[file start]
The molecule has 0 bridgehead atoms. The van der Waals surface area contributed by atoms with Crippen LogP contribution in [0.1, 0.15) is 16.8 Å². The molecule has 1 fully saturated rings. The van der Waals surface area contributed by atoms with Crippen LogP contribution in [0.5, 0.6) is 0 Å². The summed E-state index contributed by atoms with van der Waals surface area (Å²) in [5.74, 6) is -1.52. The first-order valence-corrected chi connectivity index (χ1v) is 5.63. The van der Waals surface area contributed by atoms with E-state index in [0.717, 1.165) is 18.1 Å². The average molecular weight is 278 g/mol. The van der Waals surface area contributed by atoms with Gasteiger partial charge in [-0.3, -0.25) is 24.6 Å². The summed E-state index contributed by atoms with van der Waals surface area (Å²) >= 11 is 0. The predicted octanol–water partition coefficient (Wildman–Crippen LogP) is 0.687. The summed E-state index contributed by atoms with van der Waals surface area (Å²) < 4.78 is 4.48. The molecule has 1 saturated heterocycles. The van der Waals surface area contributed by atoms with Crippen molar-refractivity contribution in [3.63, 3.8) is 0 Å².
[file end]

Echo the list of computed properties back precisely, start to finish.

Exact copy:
The molecule has 0 bridgehead atoms. The van der Waals surface area contributed by atoms with Crippen LogP contribution in [0.1, 0.15) is 16.8 Å². The molecule has 1 fully saturated rings. The van der Waals surface area contributed by atoms with Crippen LogP contribution in [0.5, 0.6) is 0 Å². The summed E-state index contributed by atoms with van der Waals surface area (Å²) in [5.74, 6) is -1.52. The first-order valence-corrected chi connectivity index (χ1v) is 5.63. The van der Waals surface area contributed by atoms with E-state index in [0.717, 1.165) is 18.1 Å². The average molecular weight is 278 g/mol. The van der Waals surface area contributed by atoms with Gasteiger partial charge in [-0.3, -0.25) is 24.6 Å². The summed E-state index contributed by atoms with van der Waals surface area (Å²) >= 11 is 0. The predicted octanol–water partition coefficient (Wildman–Crippen LogP) is 0.687. The summed E-state index contributed by atoms with van der Waals surface area (Å²) < 4.78 is 4.48. The molecule has 1 saturated heterocycles. The van der Waals surface area contributed by atoms with Crippen molar-refractivity contribution in [3.63, 3.8) is 0 Å².